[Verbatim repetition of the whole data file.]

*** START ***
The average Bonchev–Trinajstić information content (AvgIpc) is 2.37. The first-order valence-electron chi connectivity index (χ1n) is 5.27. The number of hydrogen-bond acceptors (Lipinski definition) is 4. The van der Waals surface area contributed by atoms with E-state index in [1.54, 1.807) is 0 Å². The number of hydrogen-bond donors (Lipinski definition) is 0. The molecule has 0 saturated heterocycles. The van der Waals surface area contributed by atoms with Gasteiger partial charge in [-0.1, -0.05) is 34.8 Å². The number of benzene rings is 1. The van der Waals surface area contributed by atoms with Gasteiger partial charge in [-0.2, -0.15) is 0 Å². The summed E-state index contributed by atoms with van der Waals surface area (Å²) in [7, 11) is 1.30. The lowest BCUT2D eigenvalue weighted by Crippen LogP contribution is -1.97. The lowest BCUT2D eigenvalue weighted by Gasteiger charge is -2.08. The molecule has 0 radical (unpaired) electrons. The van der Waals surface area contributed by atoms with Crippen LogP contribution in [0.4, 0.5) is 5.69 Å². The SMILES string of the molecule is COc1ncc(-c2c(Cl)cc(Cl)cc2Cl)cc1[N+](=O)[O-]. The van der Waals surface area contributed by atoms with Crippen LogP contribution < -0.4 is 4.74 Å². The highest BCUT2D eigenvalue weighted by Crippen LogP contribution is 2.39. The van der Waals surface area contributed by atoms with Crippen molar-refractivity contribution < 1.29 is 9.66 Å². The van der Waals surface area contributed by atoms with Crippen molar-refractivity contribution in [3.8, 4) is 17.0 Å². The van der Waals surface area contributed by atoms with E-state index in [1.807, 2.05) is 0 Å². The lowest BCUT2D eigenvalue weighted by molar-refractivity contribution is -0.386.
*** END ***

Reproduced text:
The average Bonchev–Trinajstić information content (AvgIpc) is 2.37. The first-order valence-electron chi connectivity index (χ1n) is 5.27. The number of hydrogen-bond acceptors (Lipinski definition) is 4. The van der Waals surface area contributed by atoms with E-state index in [1.54, 1.807) is 0 Å². The number of hydrogen-bond donors (Lipinski definition) is 0. The molecule has 0 saturated heterocycles. The van der Waals surface area contributed by atoms with Gasteiger partial charge in [-0.1, -0.05) is 34.8 Å². The number of benzene rings is 1. The van der Waals surface area contributed by atoms with Gasteiger partial charge in [-0.2, -0.15) is 0 Å². The summed E-state index contributed by atoms with van der Waals surface area (Å²) in [7, 11) is 1.30. The lowest BCUT2D eigenvalue weighted by Crippen LogP contribution is -1.97. The lowest BCUT2D eigenvalue weighted by Gasteiger charge is -2.08. The molecule has 0 radical (unpaired) electrons. The van der Waals surface area contributed by atoms with Crippen LogP contribution in [0.4, 0.5) is 5.69 Å². The SMILES string of the molecule is COc1ncc(-c2c(Cl)cc(Cl)cc2Cl)cc1[N+](=O)[O-]. The van der Waals surface area contributed by atoms with Crippen LogP contribution < -0.4 is 4.74 Å². The highest BCUT2D eigenvalue weighted by Crippen LogP contribution is 2.39. The van der Waals surface area contributed by atoms with Crippen molar-refractivity contribution < 1.29 is 9.66 Å². The van der Waals surface area contributed by atoms with Crippen molar-refractivity contribution in [3.8, 4) is 17.0 Å². The van der Waals surface area contributed by atoms with E-state index in [1.807, 2.05) is 0 Å². The lowest BCUT2D eigenvalue weighted by molar-refractivity contribution is -0.386.